Video Diaries in Medical Market Research

Video Diaries in Medical Market Research

Video diaries are becoming an increasingly popular tool in voice of customer market research.

Never has it been easier conduct video research thanks to the prevalence of smartphones and a wide number of apps and online platforms. These enable seamless collection and analysis of data, and most are GDPR and/or HIPAA compliant.

While video diaries provide a unique insight into the lives of patients and healthcare professionals, there are both positives and negatives to using this approach:

Pros and cons of video diaries:




·        There is less dependency on respondent recall.

·        Respondents may discuss important topics that they may otherwise consider too minor to mention in an interview or notice nuances in their workflow they would not otherwise have recognised.

·        Ability to see exactly what it is the respondent is discussing (less need for interpretation).

·        By combining video diaries with other research methods, overall data collection can be far richer than it otherwise would be.

·        Respondents may be inclined to be more candid because they are not directly faced with a moderator.

·        It is interesting to watch their interpretations of the tasks and the different approaches they may use.

·        The environment is less controlled than a typical interview.

·        Opportunity to observe similarities and differences between the respondents besides those identified in the screener e.g., confidence on topic, candidness.

·        Videos make much more striking and memorable contributions to research than typical methods.

·        Although video diaries are meant to be less “controlled” than other methods, the heavily contrived nature of setting the tasks still means that the data collected is not spontaneous.

·        Respondents would not typically perform the same behaviours or have the same discussions as they will on camera.

·        Researchers must be aware that respondents may try to portray themselves in a better light e.g., not skip steps in a process, or have politer conversations.

·        Similarly, respondents may be inclined to self-monitor during their tasks, e.g., try to please the investigators, try not to say the wrong thing, or censor what they are saying or showing by shooting multiple videos.

·        Lack of moderation means it can be harder to follow up with respondents if they have missed something from their tasks.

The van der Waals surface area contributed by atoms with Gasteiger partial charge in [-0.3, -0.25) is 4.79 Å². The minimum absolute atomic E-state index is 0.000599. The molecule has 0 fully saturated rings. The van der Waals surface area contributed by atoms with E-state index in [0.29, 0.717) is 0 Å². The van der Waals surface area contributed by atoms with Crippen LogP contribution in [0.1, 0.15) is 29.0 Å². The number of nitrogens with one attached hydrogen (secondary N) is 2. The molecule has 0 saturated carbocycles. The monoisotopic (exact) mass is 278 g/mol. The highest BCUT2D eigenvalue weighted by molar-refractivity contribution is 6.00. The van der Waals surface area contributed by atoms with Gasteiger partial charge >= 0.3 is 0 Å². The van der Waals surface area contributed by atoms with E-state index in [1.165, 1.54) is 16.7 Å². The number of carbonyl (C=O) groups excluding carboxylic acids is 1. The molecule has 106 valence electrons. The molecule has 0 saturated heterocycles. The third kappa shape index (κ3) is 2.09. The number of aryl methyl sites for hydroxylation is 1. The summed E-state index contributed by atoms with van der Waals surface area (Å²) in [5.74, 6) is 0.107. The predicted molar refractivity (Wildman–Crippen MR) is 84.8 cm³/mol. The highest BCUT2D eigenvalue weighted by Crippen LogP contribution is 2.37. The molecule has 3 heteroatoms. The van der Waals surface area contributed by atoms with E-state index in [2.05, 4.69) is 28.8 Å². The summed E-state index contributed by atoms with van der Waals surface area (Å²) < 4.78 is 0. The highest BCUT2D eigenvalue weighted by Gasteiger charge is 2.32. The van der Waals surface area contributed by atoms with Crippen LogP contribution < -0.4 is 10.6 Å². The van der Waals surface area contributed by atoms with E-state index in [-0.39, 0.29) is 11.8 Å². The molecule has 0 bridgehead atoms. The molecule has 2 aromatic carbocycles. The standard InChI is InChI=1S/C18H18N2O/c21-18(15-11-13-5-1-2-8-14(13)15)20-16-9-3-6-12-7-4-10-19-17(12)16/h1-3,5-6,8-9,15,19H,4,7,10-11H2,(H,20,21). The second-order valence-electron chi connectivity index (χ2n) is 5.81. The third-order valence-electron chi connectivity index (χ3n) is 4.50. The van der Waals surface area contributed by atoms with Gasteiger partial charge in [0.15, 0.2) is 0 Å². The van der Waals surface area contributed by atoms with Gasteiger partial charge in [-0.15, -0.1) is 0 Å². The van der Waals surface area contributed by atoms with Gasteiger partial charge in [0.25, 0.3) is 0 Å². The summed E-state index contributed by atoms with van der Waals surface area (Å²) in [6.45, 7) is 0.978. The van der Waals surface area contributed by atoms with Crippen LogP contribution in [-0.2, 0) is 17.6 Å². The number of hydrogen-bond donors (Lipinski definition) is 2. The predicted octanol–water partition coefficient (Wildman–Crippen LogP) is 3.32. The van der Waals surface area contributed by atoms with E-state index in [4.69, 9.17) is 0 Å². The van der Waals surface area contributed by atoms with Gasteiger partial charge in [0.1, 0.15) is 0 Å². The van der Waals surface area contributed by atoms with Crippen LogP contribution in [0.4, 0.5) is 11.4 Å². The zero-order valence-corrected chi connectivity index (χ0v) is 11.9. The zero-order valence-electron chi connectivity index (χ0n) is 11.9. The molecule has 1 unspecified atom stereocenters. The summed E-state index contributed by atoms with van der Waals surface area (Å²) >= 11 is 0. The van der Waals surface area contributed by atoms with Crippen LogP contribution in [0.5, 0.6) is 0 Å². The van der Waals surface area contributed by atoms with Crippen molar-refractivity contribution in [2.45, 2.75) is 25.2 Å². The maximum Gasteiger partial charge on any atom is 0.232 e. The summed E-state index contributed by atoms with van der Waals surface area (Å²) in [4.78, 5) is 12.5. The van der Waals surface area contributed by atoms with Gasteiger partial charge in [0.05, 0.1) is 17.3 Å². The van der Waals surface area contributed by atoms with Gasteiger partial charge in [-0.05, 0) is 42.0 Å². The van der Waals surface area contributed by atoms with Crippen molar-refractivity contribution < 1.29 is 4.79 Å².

·        Depending on the amount of data collected, it can be a lot more time consuming to analyse results, as videos must be watched in real time.


Video diaries can be quite cost and time-effective when compared to traditional ethnographic methodologies.

However, there are lots of other things to consider when contemplating using video diaries for your market research study.

Before undertaking video-based research, ask yourself the following questions:

  1. Is this the most appropriate methodology for the type of medical market research being undertaken?

  2. Should video diaries be combined with another methodology?

  3. What platform is most appropriate for this audience?

  4. How do you ensure the responses are sufficiently spontaneous?

  5. Will facilities and organisations permit their employees to capture images and videos at work?

  6. How will you manage data security and the exclusion of non-participants?

  7. How will you analyse the data?


Below is a list of IDR Medical’s key dos and don'ts when it comes to designing studies which incorporate video diaries:



  • make it very clear what is expected of respondents when they are recruited and ensure it is very easy for them to complete and upload their diaries.

  • ensure tasks do not require significant time sacrifices (I.e., do not ask for more than 20-30 minutes of time each week), otherwise it will be hard for you to retain respondents.

  • if you are combining video diaries with another medical market research methodology, such as interviews, where possible, conduct the interviews after all the diaries are complete so you can seek clarifications on all videos.

  • reassure respondents about the security of their data and that it will not be used outside the confines of the study.

  • find an appropriate way to politely encourage or remind participants to film their diaries. Depending on the time pressure, this could be using regular alerts or reminder emails, or even calling them occasionally.



  • make instructions overly complex or ask too much of your participants. If they are confused or demotivated by what they are being asked to do, your data collection will be poor. It is better to ask for fewer tasks that they can complete at their own discretion.

  • allow the study to run forever! Participants need a defined study period. Particularly in medical market research, this time period should be relatively constrained as participants will lose motivation if it lasts too long.

  • allow second-party individuals to be recorded as this often complicates permissions more than is needed e.g., healthcare professionals should not record videos of their patients.

  • forget that there will not be a moderator to clarify instructions at the time. This is especially important if translating the guide into other languages.


If you are investigating medical workflows or unmet needs and need guidance on research strategy or any other service do not hesitate to contact us.

We would be delighted to offer a primary consultation, consisting of an initial discussion by telephone or face-to-face, to outline our proposed research approach, with explanation and rationale.

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